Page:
So you’ve completed your legal research on Fastcase. Now it’s time to start drafting that letter, motion or brief. If you’re like me, sometimes you find yourself going on and on and trying to anticipate every argument opposing counsel or the court might dream up. As you can imagine, this usually leads to long, overly complicated briefs and memos.
Today’s Lawyerist.com Lawyering Skills post addresses the problem of overwriting.
Language is not mathematics. It isn’t programming code. It’s imperfect, and kind of messy. All human communication is. So don’t create extra work (and extra, unnecessary, distracting words and phrases) by writing with the additional goal of forestalling some crazy argument someone might make in the future.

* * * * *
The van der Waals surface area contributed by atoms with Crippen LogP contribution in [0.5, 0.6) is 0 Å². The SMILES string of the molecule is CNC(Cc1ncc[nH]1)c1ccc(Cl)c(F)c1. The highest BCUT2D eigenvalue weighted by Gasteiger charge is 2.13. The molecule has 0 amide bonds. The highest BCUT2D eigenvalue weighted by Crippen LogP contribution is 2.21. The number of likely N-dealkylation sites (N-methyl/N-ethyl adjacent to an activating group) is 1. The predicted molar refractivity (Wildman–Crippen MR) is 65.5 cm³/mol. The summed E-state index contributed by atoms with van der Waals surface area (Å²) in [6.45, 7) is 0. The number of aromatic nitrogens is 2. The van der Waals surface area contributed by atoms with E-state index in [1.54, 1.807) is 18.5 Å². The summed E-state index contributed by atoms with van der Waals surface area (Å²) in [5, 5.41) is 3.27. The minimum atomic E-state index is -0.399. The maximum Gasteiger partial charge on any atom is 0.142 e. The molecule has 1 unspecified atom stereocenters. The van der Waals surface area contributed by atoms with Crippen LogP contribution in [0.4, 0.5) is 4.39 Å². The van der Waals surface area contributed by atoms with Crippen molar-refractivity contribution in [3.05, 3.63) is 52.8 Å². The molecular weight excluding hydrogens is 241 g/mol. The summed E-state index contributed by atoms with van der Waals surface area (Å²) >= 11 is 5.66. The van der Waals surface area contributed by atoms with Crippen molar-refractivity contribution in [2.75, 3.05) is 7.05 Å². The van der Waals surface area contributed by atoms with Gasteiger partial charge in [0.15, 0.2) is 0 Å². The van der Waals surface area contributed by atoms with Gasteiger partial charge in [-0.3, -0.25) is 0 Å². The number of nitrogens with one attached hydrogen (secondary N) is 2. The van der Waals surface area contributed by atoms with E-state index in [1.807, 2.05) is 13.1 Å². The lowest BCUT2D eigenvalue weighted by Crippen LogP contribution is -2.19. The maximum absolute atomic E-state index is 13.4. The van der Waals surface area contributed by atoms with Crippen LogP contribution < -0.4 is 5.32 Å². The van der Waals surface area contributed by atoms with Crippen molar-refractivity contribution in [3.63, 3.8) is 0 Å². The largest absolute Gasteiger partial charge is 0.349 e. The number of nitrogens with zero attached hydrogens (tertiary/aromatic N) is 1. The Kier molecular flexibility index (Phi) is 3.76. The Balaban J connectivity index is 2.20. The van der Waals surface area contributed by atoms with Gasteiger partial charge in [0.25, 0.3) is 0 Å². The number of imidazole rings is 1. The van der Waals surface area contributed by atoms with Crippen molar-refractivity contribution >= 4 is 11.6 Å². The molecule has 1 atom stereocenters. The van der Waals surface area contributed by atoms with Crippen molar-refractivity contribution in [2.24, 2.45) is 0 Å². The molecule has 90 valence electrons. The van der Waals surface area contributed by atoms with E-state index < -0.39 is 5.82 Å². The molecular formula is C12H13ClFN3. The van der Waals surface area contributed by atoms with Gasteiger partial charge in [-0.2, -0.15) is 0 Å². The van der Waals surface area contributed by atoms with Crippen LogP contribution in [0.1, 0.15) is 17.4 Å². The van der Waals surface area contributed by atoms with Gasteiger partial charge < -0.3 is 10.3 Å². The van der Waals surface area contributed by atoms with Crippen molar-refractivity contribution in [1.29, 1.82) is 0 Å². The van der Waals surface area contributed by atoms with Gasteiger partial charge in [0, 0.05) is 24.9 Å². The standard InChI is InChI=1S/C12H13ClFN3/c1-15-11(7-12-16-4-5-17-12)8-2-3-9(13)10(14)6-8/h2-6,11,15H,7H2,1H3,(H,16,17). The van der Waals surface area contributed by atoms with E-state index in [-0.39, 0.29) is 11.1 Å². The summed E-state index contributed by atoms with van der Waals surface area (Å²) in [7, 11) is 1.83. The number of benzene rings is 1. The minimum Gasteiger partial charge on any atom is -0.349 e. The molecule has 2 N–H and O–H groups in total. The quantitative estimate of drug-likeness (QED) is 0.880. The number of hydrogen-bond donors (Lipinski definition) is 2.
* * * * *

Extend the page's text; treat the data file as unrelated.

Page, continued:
The post is a good reminder that “less is more” not only for the sake of clarity but also for the sake of your (and your reader’s) sanity. Rather than tearing your hair out trying to refute every possible but unlikely argument, aim for readability and substance.